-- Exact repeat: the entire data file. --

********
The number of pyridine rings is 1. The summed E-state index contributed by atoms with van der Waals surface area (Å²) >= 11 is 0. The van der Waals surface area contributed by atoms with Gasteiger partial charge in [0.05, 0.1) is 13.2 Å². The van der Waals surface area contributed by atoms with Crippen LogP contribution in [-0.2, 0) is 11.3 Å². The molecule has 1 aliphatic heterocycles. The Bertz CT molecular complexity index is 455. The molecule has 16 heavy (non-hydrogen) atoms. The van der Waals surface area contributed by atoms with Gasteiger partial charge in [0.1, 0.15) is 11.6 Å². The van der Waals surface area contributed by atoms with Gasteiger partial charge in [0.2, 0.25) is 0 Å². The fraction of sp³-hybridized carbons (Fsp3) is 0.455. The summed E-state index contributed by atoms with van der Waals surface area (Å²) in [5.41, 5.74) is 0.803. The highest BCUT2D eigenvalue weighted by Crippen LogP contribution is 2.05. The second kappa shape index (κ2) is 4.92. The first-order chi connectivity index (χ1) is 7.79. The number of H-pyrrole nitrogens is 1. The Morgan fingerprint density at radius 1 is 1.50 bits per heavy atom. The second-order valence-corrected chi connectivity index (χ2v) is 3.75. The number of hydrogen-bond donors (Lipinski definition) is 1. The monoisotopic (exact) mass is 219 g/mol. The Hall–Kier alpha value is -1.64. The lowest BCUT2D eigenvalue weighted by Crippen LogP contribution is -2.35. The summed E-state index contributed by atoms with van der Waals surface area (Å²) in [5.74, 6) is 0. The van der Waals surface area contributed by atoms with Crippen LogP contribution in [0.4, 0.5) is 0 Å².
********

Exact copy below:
The number of pyridine rings is 1. The summed E-state index contributed by atoms with van der Waals surface area (Å²) >= 11 is 0. The van der Waals surface area contributed by atoms with Gasteiger partial charge in [0.05, 0.1) is 13.2 Å². The van der Waals surface area contributed by atoms with Crippen LogP contribution in [-0.2, 0) is 11.3 Å². The molecule has 1 aliphatic heterocycles. The Bertz CT molecular complexity index is 455. The molecule has 16 heavy (non-hydrogen) atoms. The van der Waals surface area contributed by atoms with Gasteiger partial charge in [0.1, 0.15) is 11.6 Å². The van der Waals surface area contributed by atoms with Gasteiger partial charge in [0.2, 0.25) is 0 Å². The fraction of sp³-hybridized carbons (Fsp3) is 0.455. The summed E-state index contributed by atoms with van der Waals surface area (Å²) in [5.41, 5.74) is 0.803. The highest BCUT2D eigenvalue weighted by Crippen LogP contribution is 2.05. The second kappa shape index (κ2) is 4.92. The first-order chi connectivity index (χ1) is 7.79. The number of H-pyrrole nitrogens is 1. The Morgan fingerprint density at radius 1 is 1.50 bits per heavy atom. The second-order valence-corrected chi connectivity index (χ2v) is 3.75. The number of hydrogen-bond donors (Lipinski definition) is 1. The monoisotopic (exact) mass is 219 g/mol. The Hall–Kier alpha value is -1.64. The lowest BCUT2D eigenvalue weighted by Crippen LogP contribution is -2.35. The summed E-state index contributed by atoms with van der Waals surface area (Å²) in [5.74, 6) is 0. The van der Waals surface area contributed by atoms with Crippen LogP contribution in [0.4, 0.5) is 0 Å².